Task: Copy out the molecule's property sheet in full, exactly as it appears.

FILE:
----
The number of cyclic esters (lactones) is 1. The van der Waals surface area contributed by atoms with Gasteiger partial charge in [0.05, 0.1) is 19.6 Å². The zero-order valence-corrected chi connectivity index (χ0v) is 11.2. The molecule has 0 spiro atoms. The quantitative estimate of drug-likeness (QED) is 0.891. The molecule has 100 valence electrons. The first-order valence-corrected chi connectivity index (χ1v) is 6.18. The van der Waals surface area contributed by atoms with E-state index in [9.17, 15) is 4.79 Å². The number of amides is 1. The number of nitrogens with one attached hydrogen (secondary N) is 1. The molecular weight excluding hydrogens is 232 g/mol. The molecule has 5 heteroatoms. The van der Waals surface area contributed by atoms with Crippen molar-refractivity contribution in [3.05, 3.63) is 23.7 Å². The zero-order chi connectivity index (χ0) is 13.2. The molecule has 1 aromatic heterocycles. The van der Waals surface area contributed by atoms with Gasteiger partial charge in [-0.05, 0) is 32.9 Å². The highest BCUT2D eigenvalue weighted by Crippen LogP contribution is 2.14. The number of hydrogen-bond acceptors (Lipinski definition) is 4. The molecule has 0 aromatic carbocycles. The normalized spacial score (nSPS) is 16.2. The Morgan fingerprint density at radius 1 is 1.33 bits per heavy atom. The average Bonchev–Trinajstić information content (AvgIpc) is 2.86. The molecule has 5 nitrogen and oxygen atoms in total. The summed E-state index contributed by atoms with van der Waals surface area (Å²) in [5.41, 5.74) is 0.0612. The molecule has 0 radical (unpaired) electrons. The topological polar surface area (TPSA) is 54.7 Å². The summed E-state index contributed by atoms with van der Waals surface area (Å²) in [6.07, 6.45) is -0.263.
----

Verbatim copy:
The number of cyclic esters (lactones) is 1. The van der Waals surface area contributed by atoms with Gasteiger partial charge in [0.05, 0.1) is 19.6 Å². The zero-order valence-corrected chi connectivity index (χ0v) is 11.2. The molecule has 0 spiro atoms. The quantitative estimate of drug-likeness (QED) is 0.891. The molecule has 100 valence electrons. The first-order valence-corrected chi connectivity index (χ1v) is 6.18. The van der Waals surface area contributed by atoms with E-state index in [9.17, 15) is 4.79 Å². The number of amides is 1. The number of nitrogens with one attached hydrogen (secondary N) is 1. The molecular weight excluding hydrogens is 232 g/mol. The molecule has 5 heteroatoms. The van der Waals surface area contributed by atoms with Crippen molar-refractivity contribution in [3.05, 3.63) is 23.7 Å². The zero-order chi connectivity index (χ0) is 13.2. The molecule has 1 aromatic heterocycles. The van der Waals surface area contributed by atoms with Gasteiger partial charge in [-0.05, 0) is 32.9 Å². The highest BCUT2D eigenvalue weighted by Crippen LogP contribution is 2.14. The number of hydrogen-bond acceptors (Lipinski definition) is 4. The molecule has 0 aromatic carbocycles. The normalized spacial score (nSPS) is 16.2. The Morgan fingerprint density at radius 1 is 1.33 bits per heavy atom. The average Bonchev–Trinajstić information content (AvgIpc) is 2.86. The molecule has 5 nitrogen and oxygen atoms in total. The summed E-state index contributed by atoms with van der Waals surface area (Å²) in [5.41, 5.74) is 0.0612. The molecule has 0 radical (unpaired) electrons. The topological polar surface area (TPSA) is 54.7 Å². The summed E-state index contributed by atoms with van der Waals surface area (Å²) in [6.07, 6.45) is -0.263.